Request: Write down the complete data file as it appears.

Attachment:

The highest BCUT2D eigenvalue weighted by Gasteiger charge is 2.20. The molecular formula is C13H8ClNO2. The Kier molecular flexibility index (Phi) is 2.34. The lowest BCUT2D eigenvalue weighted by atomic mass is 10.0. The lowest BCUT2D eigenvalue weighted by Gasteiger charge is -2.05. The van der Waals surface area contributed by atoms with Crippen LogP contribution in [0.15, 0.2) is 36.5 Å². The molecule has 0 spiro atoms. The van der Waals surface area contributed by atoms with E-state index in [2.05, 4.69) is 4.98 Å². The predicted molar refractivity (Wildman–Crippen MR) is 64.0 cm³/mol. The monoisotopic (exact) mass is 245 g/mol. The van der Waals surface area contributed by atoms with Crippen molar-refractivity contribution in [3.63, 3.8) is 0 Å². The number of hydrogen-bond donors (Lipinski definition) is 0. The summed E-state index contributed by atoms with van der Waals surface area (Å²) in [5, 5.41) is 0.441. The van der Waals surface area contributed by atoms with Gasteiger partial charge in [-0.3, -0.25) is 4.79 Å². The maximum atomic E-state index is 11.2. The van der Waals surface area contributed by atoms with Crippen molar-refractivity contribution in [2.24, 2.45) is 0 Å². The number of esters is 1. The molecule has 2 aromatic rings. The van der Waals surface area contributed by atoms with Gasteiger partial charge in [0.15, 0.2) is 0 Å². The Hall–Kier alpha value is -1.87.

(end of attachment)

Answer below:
The highest BCUT2D eigenvalue weighted by Gasteiger charge is 2.20. The molecular formula is C13H8ClNO2. The Kier molecular flexibility index (Phi) is 2.34. The lowest BCUT2D eigenvalue weighted by atomic mass is 10.0. The lowest BCUT2D eigenvalue weighted by Gasteiger charge is -2.05. The van der Waals surface area contributed by atoms with Crippen LogP contribution in [0.15, 0.2) is 36.5 Å². The molecule has 0 spiro atoms. The van der Waals surface area contributed by atoms with E-state index in [2.05, 4.69) is 4.98 Å². The predicted molar refractivity (Wildman–Crippen MR) is 64.0 cm³/mol. The monoisotopic (exact) mass is 245 g/mol. The van der Waals surface area contributed by atoms with Crippen molar-refractivity contribution in [3.63, 3.8) is 0 Å². The number of hydrogen-bond donors (Lipinski definition) is 0. The summed E-state index contributed by atoms with van der Waals surface area (Å²) in [5, 5.41) is 0.441. The van der Waals surface area contributed by atoms with Gasteiger partial charge in [-0.3, -0.25) is 4.79 Å². The maximum atomic E-state index is 11.2. The van der Waals surface area contributed by atoms with Crippen molar-refractivity contribution in [2.24, 2.45) is 0 Å². The number of esters is 1. The molecule has 2 aromatic rings. The van der Waals surface area contributed by atoms with Gasteiger partial charge in [0.15, 0.2) is 0 Å². The Hall–Kier alpha value is -1.87.